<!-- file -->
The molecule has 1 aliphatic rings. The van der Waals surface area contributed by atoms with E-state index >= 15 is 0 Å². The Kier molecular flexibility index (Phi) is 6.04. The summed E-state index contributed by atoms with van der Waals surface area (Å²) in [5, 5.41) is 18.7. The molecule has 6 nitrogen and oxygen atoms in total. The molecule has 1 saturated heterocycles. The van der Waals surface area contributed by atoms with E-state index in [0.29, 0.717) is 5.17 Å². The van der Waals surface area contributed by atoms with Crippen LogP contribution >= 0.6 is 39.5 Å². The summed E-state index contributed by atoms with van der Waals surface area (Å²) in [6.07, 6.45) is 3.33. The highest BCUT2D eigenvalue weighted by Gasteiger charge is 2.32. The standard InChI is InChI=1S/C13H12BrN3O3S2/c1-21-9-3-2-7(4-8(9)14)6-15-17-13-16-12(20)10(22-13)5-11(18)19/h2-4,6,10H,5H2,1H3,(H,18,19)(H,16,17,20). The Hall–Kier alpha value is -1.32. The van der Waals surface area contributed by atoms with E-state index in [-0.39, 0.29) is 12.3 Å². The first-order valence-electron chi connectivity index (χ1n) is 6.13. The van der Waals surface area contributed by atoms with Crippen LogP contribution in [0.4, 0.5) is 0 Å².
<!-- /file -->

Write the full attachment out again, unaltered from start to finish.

The molecule has 1 aliphatic rings. The van der Waals surface area contributed by atoms with E-state index >= 15 is 0 Å². The Kier molecular flexibility index (Phi) is 6.04. The summed E-state index contributed by atoms with van der Waals surface area (Å²) in [5, 5.41) is 18.7. The molecule has 6 nitrogen and oxygen atoms in total. The molecule has 1 saturated heterocycles. The van der Waals surface area contributed by atoms with E-state index in [0.29, 0.717) is 5.17 Å². The van der Waals surface area contributed by atoms with Crippen LogP contribution >= 0.6 is 39.5 Å². The summed E-state index contributed by atoms with van der Waals surface area (Å²) in [6.07, 6.45) is 3.33. The highest BCUT2D eigenvalue weighted by Gasteiger charge is 2.32. The standard InChI is InChI=1S/C13H12BrN3O3S2/c1-21-9-3-2-7(4-8(9)14)6-15-17-13-16-12(20)10(22-13)5-11(18)19/h2-4,6,10H,5H2,1H3,(H,18,19)(H,16,17,20). The Hall–Kier alpha value is -1.32. The van der Waals surface area contributed by atoms with E-state index in [-0.39, 0.29) is 12.3 Å². The first-order valence-electron chi connectivity index (χ1n) is 6.13. The van der Waals surface area contributed by atoms with Crippen LogP contribution in [0.4, 0.5) is 0 Å².